codeblog code is freedom — patching my itch

February 25, 2005

.tivo file format

Filed under: Multimedia,Reverse Engineering — kees @ 1:35 am

After I found some details on the .tivo file format, and cooked up some code to produce the same output. So far, there isn’t a lot of detail. It’s mostly just strange stuff. mpegcat finds the MPEG2 stream right where it should be, but supposedly the non-I-frames appear to be encoded.

All the files I’ve downloaded from my TiVo have the same “fingerprint” listed in the XML header, and a different “salt”. The interface for downloading recordings is very simple. Connect to https://[tivo IP]/ and it’ll prompt you for your username and password, which is “tivo” and your “Media Access Key”. After that, you’re all set; browse away. Download speed is rather slow: 500kB/s. Better than 2400 baud. :)

© 2005, Kees Cook. This work is licensed under a Creative Commons Attribution-ShareAlike 3.0 License.
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February 16, 2005

Hitchhiker’s Guide to Reverse Engineering

Filed under: Networking,Reverse Engineering — kees @ 7:53 pm

Well, I got annoyed that I couldn’t watch the SWF-based HitchHiker’s trailer on the main page. swf_play failed miserably. Most of the crap Apple pulls for their movie trailer stream-hiding is simple enough to work around. Generally I just keep downloading the MOVs, running strings on them until I find the actual MOV with the movie trailer in it, but Amazon’s wasn’t so easy. I found the base URL to the video easily enough in the XML parameters file. The hard part was figuring out what the hell “rtmp” is. mplayer didn’t recognize it, and after a quick nmap of the media server, I just got more confused. nmap listed a port 1935 called “rmtp”. Digging around a little it became very obvious that nmap’s services entry was just a typo. So I sent in a quick patch, and Fyodor accepted it within minutes. Pretty cool.

Anyway, on to the protocol dissection. I set up tcpdump to record everything sent to, and took a look at it in Ethereal. Seeing that it was mostly binary, I looked around for something that would dump the data portion of a packet stream, but ended up empty handed. I’ve repeatedly wanted this, so I finally broke down and read up on coding with libpcap. It’s easy enough to use, but I floundered with the packet headers for a while. Eventually I managed to find the data portion of the packets, and was able to dump the client stream and the server stream separately. I wish there was a button on Ethereal’s “Follow TCP Stream” window that would just let me save the data. My tool doesn’t at all track sequence numbers or retransmissions, etc, so I worry that in some situations I won’t get a “true” stream dump. I suspect Ethereal handles that correctly, but I couldn’t tell you for sure.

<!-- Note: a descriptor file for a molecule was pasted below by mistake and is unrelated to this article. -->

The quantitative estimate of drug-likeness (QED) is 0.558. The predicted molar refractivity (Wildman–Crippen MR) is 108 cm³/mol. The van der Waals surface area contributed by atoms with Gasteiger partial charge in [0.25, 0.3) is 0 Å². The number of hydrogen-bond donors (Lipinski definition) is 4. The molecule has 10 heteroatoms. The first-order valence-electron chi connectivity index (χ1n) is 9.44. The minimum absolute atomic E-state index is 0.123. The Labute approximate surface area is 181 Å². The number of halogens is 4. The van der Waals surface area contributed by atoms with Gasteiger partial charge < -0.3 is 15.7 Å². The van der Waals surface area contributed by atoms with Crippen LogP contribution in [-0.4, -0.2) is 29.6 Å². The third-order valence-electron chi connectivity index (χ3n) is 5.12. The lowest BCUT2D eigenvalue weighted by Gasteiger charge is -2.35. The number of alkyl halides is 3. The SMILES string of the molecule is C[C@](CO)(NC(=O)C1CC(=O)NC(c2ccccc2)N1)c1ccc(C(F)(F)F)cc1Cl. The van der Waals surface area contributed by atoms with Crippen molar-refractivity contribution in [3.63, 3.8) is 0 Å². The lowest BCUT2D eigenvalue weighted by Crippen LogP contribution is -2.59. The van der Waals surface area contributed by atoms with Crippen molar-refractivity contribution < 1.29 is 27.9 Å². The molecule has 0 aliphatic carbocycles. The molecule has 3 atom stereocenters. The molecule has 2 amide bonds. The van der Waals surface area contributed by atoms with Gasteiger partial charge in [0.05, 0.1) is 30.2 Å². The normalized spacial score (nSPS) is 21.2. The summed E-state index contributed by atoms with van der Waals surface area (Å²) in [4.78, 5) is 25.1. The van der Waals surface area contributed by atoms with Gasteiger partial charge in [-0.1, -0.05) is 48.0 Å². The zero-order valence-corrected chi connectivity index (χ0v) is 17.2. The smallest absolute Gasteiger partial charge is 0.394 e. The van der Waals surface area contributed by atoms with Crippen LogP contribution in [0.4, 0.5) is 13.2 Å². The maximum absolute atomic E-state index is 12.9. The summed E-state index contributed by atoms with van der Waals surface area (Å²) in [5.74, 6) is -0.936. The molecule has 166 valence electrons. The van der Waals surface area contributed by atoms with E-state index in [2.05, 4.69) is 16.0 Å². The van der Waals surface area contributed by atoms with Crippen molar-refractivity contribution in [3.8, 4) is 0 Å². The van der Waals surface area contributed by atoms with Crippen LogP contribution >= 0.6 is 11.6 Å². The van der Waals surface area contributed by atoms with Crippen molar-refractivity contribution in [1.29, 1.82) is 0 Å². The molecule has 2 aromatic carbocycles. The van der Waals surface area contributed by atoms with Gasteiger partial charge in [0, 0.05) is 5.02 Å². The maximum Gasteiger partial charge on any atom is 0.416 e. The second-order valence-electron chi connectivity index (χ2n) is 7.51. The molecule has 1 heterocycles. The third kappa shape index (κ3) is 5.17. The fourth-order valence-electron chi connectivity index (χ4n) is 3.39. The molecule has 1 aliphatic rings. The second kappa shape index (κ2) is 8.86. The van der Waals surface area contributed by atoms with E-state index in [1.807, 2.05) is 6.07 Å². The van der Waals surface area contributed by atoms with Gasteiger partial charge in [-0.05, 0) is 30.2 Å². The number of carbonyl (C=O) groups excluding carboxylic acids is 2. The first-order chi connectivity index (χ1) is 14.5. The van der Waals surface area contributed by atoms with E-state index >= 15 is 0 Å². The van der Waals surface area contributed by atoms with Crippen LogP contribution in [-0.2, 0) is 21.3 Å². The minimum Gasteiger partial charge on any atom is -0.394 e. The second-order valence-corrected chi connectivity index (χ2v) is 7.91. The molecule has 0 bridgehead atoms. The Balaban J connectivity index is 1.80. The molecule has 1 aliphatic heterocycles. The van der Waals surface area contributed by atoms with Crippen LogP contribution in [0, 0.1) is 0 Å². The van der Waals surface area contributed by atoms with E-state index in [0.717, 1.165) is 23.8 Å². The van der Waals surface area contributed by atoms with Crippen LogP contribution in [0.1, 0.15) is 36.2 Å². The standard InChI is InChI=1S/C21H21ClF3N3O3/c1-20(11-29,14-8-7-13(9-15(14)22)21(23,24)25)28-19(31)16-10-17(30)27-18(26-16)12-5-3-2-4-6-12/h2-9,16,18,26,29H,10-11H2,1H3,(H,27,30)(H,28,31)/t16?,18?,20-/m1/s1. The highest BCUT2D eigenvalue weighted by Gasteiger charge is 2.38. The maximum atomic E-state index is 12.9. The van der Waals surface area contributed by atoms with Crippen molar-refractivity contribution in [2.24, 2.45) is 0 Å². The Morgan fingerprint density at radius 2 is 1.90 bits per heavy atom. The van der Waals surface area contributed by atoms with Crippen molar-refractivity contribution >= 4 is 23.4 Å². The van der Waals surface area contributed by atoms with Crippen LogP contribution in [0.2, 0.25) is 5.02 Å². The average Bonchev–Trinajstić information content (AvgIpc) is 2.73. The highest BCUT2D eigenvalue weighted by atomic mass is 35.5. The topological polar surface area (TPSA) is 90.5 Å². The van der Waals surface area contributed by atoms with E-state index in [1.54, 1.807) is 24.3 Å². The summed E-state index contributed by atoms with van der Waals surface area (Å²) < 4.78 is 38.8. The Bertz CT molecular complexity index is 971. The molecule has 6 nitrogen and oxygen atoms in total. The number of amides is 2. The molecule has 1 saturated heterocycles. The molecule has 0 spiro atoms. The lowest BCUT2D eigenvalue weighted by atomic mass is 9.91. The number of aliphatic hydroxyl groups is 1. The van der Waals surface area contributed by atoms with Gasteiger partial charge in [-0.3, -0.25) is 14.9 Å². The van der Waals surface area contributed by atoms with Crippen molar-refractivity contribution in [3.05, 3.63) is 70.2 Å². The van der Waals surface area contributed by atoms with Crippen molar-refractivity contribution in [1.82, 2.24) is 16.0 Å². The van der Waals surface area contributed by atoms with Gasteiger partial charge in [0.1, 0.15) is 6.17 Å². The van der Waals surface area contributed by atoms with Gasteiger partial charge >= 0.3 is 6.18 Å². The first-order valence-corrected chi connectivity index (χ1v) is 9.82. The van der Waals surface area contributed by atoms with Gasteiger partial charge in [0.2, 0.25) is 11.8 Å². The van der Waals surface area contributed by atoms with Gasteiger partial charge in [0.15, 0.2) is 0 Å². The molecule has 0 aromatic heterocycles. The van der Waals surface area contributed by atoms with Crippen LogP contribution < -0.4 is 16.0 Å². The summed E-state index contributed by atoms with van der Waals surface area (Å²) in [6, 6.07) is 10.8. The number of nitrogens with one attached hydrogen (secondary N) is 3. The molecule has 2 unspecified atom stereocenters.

After looking at this protocol dump, it seems like it ends up turning into some kind of SOAP-like communication, with function call literals like getStreamLength, createStream, play, and closeStream. There’s even a _result variable mentioned. The Flash coding docs I’ve found that talk about stream display don’t seem to mention this stuff at all, but maybe I didn’t dig far enough.

Since RTMP appears to be capable of streams, etc, I think the next step is to figure out how it reacts to things like “Pause” and “Stop” during playback. Clearly there is a stream-identification system in the headers, and there must be stream length indicators. I’m so annoyed that there is absolutely no discussion of RTMP anyway. I should go look at the swf_play source before I go much further.

© 2005, Kees Cook. This work is licensed under a Creative Commons Attribution-ShareAlike 3.0 License.
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February 9, 2005

Inkscape released

Filed under: Inkscape — kees @ 1:01 pm

Ah, it’s so satisfying to get a release out the door. Inkscape version 0.41 has finally been released. This time around, I was made a “Freeze Warden”, which means I have some input in the release process. (Are all the critical bugs fixed? Are the translations updated? Are the builds correct?)

Another task I kind of gave myself was packaging the Win32 binaries. That’s pretty cool, and I’m quite impressed with the NSIS package that does the bundling. I didn’t write the bundling scripts Inkscape uses, but I got to play with the NSIS compiler itself. It’s very slick, and I recommend it for anyone doing Windows installs. (And I should note that hundreds of other software packages are already using NSIS.)

One thing that Bryce Harrington has helped keep in my head during the Inkscape hard freeze was that any given release isn’t supposed to be Bug Free(tm). It’s just supposed to be a release. This is very hard for me to keep in my head, so hearing a few times during Freeze is a good thing. Bugs in the release that we know about are just “Known Problems”. They’re in the tracker, and we’ll get to them some day, but not today. It greatly relaxes me to think about it that way. The pressure to produce is relaxed, letting me actually enjoy the release process instead of worrying needlessly about all the people that will hate us because it crashes when they click like this.

© 2005, Kees Cook. This work is licensed under a Creative Commons Attribution-ShareAlike 3.0 License.
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